Thursday, August 2, 2012

What does hydrocephalus really look like?

Being an engineer I am fascinated by working through problems and finding out what is really causing them. After Alvin’s second set of MRI’s I requested a copy for personal use and was pleased that the hospital sent them to us pretty quickly and I immediately started looking at his head and putting the pictures together with everything that we had been told.

Alvin has obstructive hydrocephalus which is just what it sounds like. There is an obstruction (in his case a cyst) that is blocking the flow of spinal fluid. In his case the cyst is blocking about 80% of the space between his 3rd and 4th ventricle.

Arrow pointing to the cyst in question

Close up view of the cyst

Cyst sitting in the middle
This cyst from what we are told could have been there since birth but no one really knows for sure. His head circumference was always on the high side but nothing that was out of the ordinary so his pediatrician never even questioned it. He was a little late walking and crawling but nothing that raised any red flags to anyone.

So after 5 years (or so) of the cyst growing this was one of the first images that the surgeon saw of his left and right ventricles.

Initial MRI scan of his head showing the enlarged ventricles
Those large V shaped areas, yeah they shouldn’t be there. His ventricles were quite enlarged and this was why the neurosurgeon’s office got us in quickly. Looking at this picture we know 2 things, he definitely has hydrocephalus and the pressure in his brain is probably elevated. To what extent we didn’t know at the time.

As I have talked about in the past the solution we went with was an endoscopic third ventriculostomy or ETV procedure. This is a surgical option that unfortunately isn’t an option for all kids/adults with hydrocephalus. The surgeon not only has to be skilled in the procedure, but also the patient has to have the right anatomy. Also this procedure is typically the most successful in patients with obstructive hydrocephalus like him.

So after 3 months and a revision to his head due to the infection these are the results.
See he has a hole in his head now
The arrow is pointing to a tiny hole that was made during the procedure to allow for spinal fluid to drain and relieving some of the pressure in his brain. The white line that trails down from it is proof that his spinal fluid is draining like the surgeon had planned.
3 months post op and the new ventricle size.

The last thing we looked at was his overall change in ventricle size. 3 months after the initial operation the ventricles in his brain are starting to shrink. There is no guarantee that they will ever go back to a normal size, but the hope is over the next year they will continue to shrink little by little. We also know that what will be considered full recovery will take a year.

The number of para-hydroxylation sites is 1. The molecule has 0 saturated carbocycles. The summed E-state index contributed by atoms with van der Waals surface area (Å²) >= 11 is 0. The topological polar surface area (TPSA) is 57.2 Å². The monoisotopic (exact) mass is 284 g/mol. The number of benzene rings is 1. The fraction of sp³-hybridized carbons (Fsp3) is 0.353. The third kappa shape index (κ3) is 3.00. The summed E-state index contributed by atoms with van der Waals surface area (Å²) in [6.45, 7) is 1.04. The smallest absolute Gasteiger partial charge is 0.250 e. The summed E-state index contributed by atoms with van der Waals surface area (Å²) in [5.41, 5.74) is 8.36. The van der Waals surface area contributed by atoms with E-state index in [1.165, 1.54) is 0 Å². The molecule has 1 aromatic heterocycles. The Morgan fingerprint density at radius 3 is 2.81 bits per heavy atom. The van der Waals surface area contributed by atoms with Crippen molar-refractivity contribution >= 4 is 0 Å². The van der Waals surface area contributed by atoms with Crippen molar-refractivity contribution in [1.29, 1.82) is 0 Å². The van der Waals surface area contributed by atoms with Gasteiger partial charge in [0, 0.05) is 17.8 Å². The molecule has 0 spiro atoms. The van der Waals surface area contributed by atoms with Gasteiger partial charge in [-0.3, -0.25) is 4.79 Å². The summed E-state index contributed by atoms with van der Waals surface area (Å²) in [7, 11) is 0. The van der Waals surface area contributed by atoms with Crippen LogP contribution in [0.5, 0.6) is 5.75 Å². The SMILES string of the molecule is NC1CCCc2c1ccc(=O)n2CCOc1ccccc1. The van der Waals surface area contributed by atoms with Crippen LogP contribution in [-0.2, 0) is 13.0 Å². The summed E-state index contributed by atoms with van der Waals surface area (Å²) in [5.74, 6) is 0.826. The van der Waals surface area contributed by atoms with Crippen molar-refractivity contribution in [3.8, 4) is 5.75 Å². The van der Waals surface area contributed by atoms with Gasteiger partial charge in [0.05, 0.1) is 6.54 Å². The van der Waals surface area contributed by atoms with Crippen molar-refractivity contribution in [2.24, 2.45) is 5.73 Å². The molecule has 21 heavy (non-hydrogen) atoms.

Another thing to note is due to the placement of the cyst our surgeon told us again that it is not in the plans at this point to remove it. The cyst is in a place very hard to get to and as long as it doesn’t get any bigger or change it will not be touched. The ETV allows for it to stay there while still allowing spinal fluid to drain back into his circulatory system.

So now in the mean time we go back to being as normal as possible. Granted some days that’s harder than others. I am beyond paranoid with him. Every time he acts sleepy at a time he normally isn’t, every time it looks like he is getting a headache my mind starts racing.  He always seems to come out of these and my worrying is for nothing. Until he completely learns to tell us when something is off or hurting then both W and I will continue to be paranoid.

He is at least back in gymnastics and will be starting a full day kindergarten program in the fall. Going back to the gym is a big deal for him and he is starting to pick up right where he left off. He is still the same goofy kid that speaks in lines from his favorite shows and is socially awkward, but its getting there. He is answering questions appropriately in class though which is a step forward.

At home he’s starting to engage in more imaginary play by building what he calls “American Ninja Warrior” courses out of Lego duplo blocks. He is even starting to get better fine motor skills with writing practice. This past week when we were going to practice he sat down and wrote his name with no help. Its still really rough, but at least he did it and I could tell what he was writing.

So that’s about all. I hope this post sheds some light on exactly what his condition looks like via MRI. To me its pretty interesting and while its been a scary and trying time over the last few months we are now in the management and recovery phase which we are very happy about. If anyone has questions please let me know and I will do my best to answer them.

Sunday, July 22, 2012

The neurosurgery update

So here are the details from the appointment this week. 

First we had to go through having the MRI and getting Alvin sedated. It went a little better this time but it was still tough. The doctors and nurse in the radiology department assured us that as he gets older it does get better and sedation may not even be needed. He came out very sleepy again but luckily this time reacted much better than he has in the past and came out of the anesthesia with no nausea.

Once he was good and woken up we went upstair to meet with Dr. Lee his neurosurgeon. First asked about his progress so far. His overall motor skills have slowly and steadily improved. His speech is getting better and even though he is a walking book (repeating everything he hears, reads watches) he is at least talking. His surgeon pulled up both MRI scans and looked at them side by side. The scans showed that the hole placed in his 3rd ventricle is still open and working well. The cyst is still there and will not be treated. The thought is because it is in such a bad place that unless it changes in some way it will likely never be treated directly.The cyst itself is what is directly causing Alvin to have obstructive hydrocephalus. The scans also showed that his overall ventricle size has decreased. It may never go down to its normal size but as long as the drainage path stays open he should be fine. His next MRI will be scheduled one year out.